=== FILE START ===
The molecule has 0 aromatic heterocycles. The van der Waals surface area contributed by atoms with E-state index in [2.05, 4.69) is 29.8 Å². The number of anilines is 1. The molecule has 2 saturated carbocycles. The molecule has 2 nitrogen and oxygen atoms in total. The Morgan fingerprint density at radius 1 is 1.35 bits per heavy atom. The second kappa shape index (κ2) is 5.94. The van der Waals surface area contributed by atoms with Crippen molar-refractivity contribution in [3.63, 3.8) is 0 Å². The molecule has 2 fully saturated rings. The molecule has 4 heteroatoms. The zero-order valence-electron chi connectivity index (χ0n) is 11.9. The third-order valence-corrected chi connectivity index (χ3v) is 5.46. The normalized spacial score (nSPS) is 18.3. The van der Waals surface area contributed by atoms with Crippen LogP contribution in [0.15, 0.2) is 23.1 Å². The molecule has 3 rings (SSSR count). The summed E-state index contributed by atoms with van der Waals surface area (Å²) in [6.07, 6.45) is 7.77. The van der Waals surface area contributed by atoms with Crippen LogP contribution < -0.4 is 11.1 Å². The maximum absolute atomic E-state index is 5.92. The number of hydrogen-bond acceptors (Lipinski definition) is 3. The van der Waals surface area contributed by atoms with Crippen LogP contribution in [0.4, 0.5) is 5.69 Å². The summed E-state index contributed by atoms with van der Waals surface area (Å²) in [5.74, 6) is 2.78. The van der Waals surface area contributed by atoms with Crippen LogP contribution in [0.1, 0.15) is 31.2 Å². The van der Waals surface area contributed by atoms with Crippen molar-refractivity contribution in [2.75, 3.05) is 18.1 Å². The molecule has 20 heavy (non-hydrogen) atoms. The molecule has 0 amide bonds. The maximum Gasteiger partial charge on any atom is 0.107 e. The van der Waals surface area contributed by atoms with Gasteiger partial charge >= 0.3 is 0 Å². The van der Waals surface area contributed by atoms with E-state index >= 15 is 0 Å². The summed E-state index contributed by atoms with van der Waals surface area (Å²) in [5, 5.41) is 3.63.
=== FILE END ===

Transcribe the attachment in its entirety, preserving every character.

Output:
The molecule has 0 aromatic heterocycles. The van der Waals surface area contributed by atoms with E-state index in [2.05, 4.69) is 29.8 Å². The number of anilines is 1. The molecule has 2 saturated carbocycles. The molecule has 2 nitrogen and oxygen atoms in total. The Morgan fingerprint density at radius 1 is 1.35 bits per heavy atom. The second kappa shape index (κ2) is 5.94. The van der Waals surface area contributed by atoms with Crippen molar-refractivity contribution in [3.63, 3.8) is 0 Å². The molecule has 2 fully saturated rings. The molecule has 4 heteroatoms. The zero-order valence-electron chi connectivity index (χ0n) is 11.9. The third-order valence-corrected chi connectivity index (χ3v) is 5.46. The normalized spacial score (nSPS) is 18.3. The van der Waals surface area contributed by atoms with Crippen LogP contribution in [0.15, 0.2) is 23.1 Å². The molecule has 3 rings (SSSR count). The summed E-state index contributed by atoms with van der Waals surface area (Å²) in [6.07, 6.45) is 7.77. The van der Waals surface area contributed by atoms with Crippen LogP contribution < -0.4 is 11.1 Å². The maximum absolute atomic E-state index is 5.92. The number of hydrogen-bond acceptors (Lipinski definition) is 3. The van der Waals surface area contributed by atoms with Crippen LogP contribution in [0.4, 0.5) is 5.69 Å². The summed E-state index contributed by atoms with van der Waals surface area (Å²) in [5.74, 6) is 2.78. The van der Waals surface area contributed by atoms with Crippen LogP contribution in [0.1, 0.15) is 31.2 Å². The van der Waals surface area contributed by atoms with Crippen molar-refractivity contribution in [2.75, 3.05) is 18.1 Å². The molecule has 20 heavy (non-hydrogen) atoms. The molecule has 0 amide bonds. The maximum Gasteiger partial charge on any atom is 0.107 e. The van der Waals surface area contributed by atoms with Gasteiger partial charge >= 0.3 is 0 Å². The van der Waals surface area contributed by atoms with E-state index >= 15 is 0 Å². The summed E-state index contributed by atoms with van der Waals surface area (Å²) in [5, 5.41) is 3.63.